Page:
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Celebrities / Politics PopWrapped | Celebrities

JK Rowling Weighs In On "Divisive And Bitter" EU Referendum

Roxanne Powell | PopWrapped Author

Roxanne Powell

Staff Writer
@roxipowell
06/30/2016 10:55 am
PopWrapped | Celebrities
JK Rowling Weighs In On
Media Courtesy of Andrew Montgomery/ Telegraph

JK Rowling, author of our beloved Harry Potter series, wrote a blog post against the European Union's most recent referendum. In her post, titled "On Monsters, Villains and the EU Referendum," Rowling is unapologetic in her address to Britain.

"I'm not an expert on much," her first line reads, "but I do know how to create a monster."

But just because there are two sides to this issue does not mean Rowling will "pull punches." According to Mashable, the author wrote to both sides of the campaign, saying that each side has "been telling us stories."

"I've thought a lot about the rules for creating villains," she wrote. "We are being asked whether we wish to remain part of the European Union and both sides of this campaign have been telling us stories.

"I don't mean that in the sense of lying (although lies have certainly been told)."

"I mean that they are appealing to us through our universal need to make sense of the world by storytelling and that they have not been afraid to conjure monsters calculated to stir up our deepest fears."

Rowling continues, saying that the stories told on either side of the EU divide are horrible and "uglier than any I can remember in my lifetime." On one side of the argument, the EU is a villainous entity intent on spurring another war.

"For some on the Leave side, the EU is not merely imperfect, or in need of improvement: it is villainous," she says. "The union that was born out of a collective desire never to see another war in Europe is depicted as an Orwellian monolith, Big Brotheresque in its desire for control."

The Leave side of the debate is also busy villainizing Europe's immigrant population. Instead of embracing change and the people who can help bring that about, Leave and his campaign paint them as "a tsunami of faceless foreigners, heading for our shores, among them rapists and terrorists."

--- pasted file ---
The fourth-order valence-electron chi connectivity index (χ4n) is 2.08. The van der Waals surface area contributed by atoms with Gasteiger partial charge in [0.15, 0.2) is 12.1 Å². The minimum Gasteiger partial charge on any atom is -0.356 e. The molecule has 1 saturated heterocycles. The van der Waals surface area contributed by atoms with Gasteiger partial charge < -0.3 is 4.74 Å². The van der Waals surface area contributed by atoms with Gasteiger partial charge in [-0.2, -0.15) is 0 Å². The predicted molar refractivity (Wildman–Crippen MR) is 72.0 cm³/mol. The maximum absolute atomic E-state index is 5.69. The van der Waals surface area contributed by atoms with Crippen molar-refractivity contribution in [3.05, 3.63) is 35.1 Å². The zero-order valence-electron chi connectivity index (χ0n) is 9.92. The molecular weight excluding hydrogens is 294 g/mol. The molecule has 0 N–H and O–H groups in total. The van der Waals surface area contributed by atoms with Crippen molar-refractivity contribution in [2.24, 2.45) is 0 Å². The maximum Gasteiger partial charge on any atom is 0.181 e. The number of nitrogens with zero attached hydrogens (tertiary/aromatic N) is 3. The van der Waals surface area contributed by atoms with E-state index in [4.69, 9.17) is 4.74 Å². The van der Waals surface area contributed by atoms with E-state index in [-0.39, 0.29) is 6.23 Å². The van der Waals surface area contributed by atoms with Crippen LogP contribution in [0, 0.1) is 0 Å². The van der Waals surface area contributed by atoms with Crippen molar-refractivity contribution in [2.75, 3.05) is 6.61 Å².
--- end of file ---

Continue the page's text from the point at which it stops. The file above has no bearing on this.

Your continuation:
Sound familiar, America?

In her writing, Rowling claims she does not mean to paint any Leavers in a racist light, and by no means is calling the entire party a group of racists. However, she does say it is "equally nonsensical to pretend that racists and bigots aren't flocking to the 'Leave' cause, or that they aren't, in some instances, directing it."

In their own reflection on Rowling's piece, Mashable also draws the parallel between the EU debacle and "the rise of Donald Grump in the United States."

"I'm the mongrel product of this European continent and I'm an internationalist," Rowling says. "I was raised by a Francophile mother whose family was proud of their part-French heritage. My French ancestors lived in the troubled province of Alsace, which spent hundreds of years being alternately annexed by Germany and France. I've lived in France and Portugal and I've studied French and German. I love having these mulitple allegiances and cultural associations. They make me stronger, not weaker. I glory in association with the cultures of my fellow Europeans. My values are not contained or proscribed by borders. The absence of a visa when I cross the channel has symbolic value to me. I might not be in my house, but I'm still in my hometown."

Rowling concludes with the imperfection of "all human unions." Regardless of a relationship's social status, whether it be political or familial, it is part of what makes a union and its people. There will always "be flaws and disagreements," but that's all right.

Our imperfections help us strive to be better.

"Because they protect and empower us, because they enable bigger and better achievements than we can manage alone. We should be proud of our enduring desire to join together, seeking better, safer, fairer lives, for ourselves and for millions of others."

The European Union is not perfect, but neither is anyone else.

What do you think, PopStars?


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